MYTTON, Richard (1660-1718), of Halston, nr. Oswestry, Salop.

Published in The History of Parliament: the House of Commons 1690-1715, ed. D. Hayton, E. Cruickshanks, S. Handley, 2002
Available from Boydell and Brewer



1690 - 1695
1698 - 20 Dec. 1709
1710 - 1713

Family and Education

bap. 27 Dec. 1660, 1st s. of Richard Mytton of Halston by Rebecca, da. of Roger Kynaston of Hordley, Salop; gds. of Thomas Mytton†.  educ. Shrewsbury sch.; Magdalen, Oxf. 1677; I. Temple 1679.  m. lic. 2 June 1685, Sarah, da. of Sir John Houblon, of St. Christopher’s, London, ld. mayor 1695, 8s. 7da.  suc. fa. 1669.1

Offices Held

Freeman, Much Wenlock 1684; sheriff, Salop 1685–6.2


Mytton’s family had resided in or near Shrewsbury since the 15th century, acquiring Halston in 1549, and had provided the borough with several of its parliamentary representatives. Although his grandfather, Thomas Mytton, had been an active Parliamentarian during the Civil War, commanding forces in Shropshire and north Wales, and had sat for Shrewsbury in the first Protectorate Parliament, and although he himself had married into a family of rich Whig merchants, Mytton was returned in 1690 as a Tory and was classed as such in a list by Lord Carmarthen (Sir Thomas Osborne†). At the end of the year the lord president listed Mytton as a probable supporter in anticipation of a parliamentary attack on his own ministerial position, while the following April Robert Harley* listed Mytton as doubtful but as a possible Country supporter. Grascome followed the more usual course in 1693 in identifying him as a supporter of the Court. An inactive Member, Mytton was frequently absent. On 16 Jan. 1692 a motion that he be granted leave of absence was rejected by the House, but two days later he was given leave for a month. Further absences were allowed him on 6 Feb. 1693, for a fortnight, to recover his health; on 15 Dec. 1693, for three weeks; and on 22 Feb. 1695, again for three weeks. At the next election he made way for his cousin John Kynaston, but was returned again in 1698 when the other outgoing Member for Shrewsbury, Hon. Andrew Newport, also a Tory, declined to stand. Forecast as likely to oppose a standing army, Mytton was listed as a member of the Country party in about September 1698. On 25 Mar. 1699 he was once more granted leave of absence, for three weeks. An analysis of the House of early 1700 listed him as doubtful, or possibly as opposition. He supported the motion of 26 Feb. 1702 vindicating the proceedings of the Commons over the impeachment of the Whig ministers.3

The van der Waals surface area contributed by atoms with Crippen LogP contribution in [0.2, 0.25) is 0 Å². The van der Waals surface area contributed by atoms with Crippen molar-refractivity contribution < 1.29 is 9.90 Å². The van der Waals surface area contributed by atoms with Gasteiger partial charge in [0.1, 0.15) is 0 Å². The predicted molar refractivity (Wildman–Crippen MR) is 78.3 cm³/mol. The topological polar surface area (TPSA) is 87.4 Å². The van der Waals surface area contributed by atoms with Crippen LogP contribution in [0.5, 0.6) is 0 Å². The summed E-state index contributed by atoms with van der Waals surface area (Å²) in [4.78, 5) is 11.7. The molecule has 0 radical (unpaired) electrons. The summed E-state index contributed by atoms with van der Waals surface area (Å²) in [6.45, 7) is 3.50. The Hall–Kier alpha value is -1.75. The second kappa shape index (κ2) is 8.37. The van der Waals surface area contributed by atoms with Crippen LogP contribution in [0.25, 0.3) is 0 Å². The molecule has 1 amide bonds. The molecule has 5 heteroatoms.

In the 1702 election Mytton and John Kynaston were for once faced with a contest at Shrewsbury, and easily defeated two Whigs. Mytton voted on 13 Feb. 1703 against agreeing with the Lords’ amendments to the bill for enlarging the time for taking the oath of abjuration, and in March 1704 was included in Lord Nottingham’s (Daniel Finch†) forecast of supporters of the government’s actions over the Scotch Plot. He was marked as ‘doubtful’ in a forecast for the Tack; was included on Harley’s lobbying list as to be approached by Sir William Forester*; and eventually voted against the Tack, or was absent, on 28 Nov. 1704, being afterwards classed as ‘Low Church’ in a parliamentary list of 1705. None the less, he voted against the Court candidate in the election of a Speaker on 25 Oct. 1705. In this session, Mytton managed a private estate bill through the House, and was given leave of absence for three weeks on 22 Nov.

Mytton twice figured as a Tory in lists from 1708, and in the election of that year he and Kynaston again repulsed a Whig challenge at Shrewsbury, only to be unseated on petition on 20 Dec. 1709, the Commons endorsing a decision of the committee of elections which even Whig observers admitted had been grounded in little more than party prejudice. In July 1710 he was one of a number of Tory gentlemen and prospective parliamentary candidates who welcomed Dr Sacheverell to Shrewsbury at the head of a cavalcade of some 5,000 supporters. At the following general election, in which Mytton stood as a Tory, he topped the poll. Classed as a Tory in the ‘Hanover list’ of the new Parliament, he was subsequently ranked among the ‘worthy patriots’ who in the first session laid bare the mismanagements of the old ministry, although on 3 Feb. 1711 he had been given leave of absence for a month. He was also a member of the October Club. Another period of absence, six weeks, was granted him on 9 Feb. 1712. In 1713 Mytton declined to stand for re-election. He died in London on 22 Oct. 1718 and was buried at Shrewsbury.4

Ref Volumes: 1690-1715

Author: D. W. Hayton


  • 1. Trans. Salop Arch. Soc. ser. 4, xii. 221–2; xlvii. 81; info. from J. B. Lawson; Mar. Lic. Vicar-Gen. (Harl. Soc. xxx), 202; PCC 31 Barnes, 25 Penn.
  • 2. Salop RO, Forester mss, copy of Much Wenlock corp. bk.
  • 3. Salop N. and Q. n.s. iv. 60; DNB (Mytton, Thomas).
  • 4. Boyer, Anne Annals, ix. 203; Huntington Lib. Stowe mss 58(6), pp. 183–4; Chirk Castle Accts. 1666–1753 ed. Myddelton, 224; Hearne Colls. vi. 247.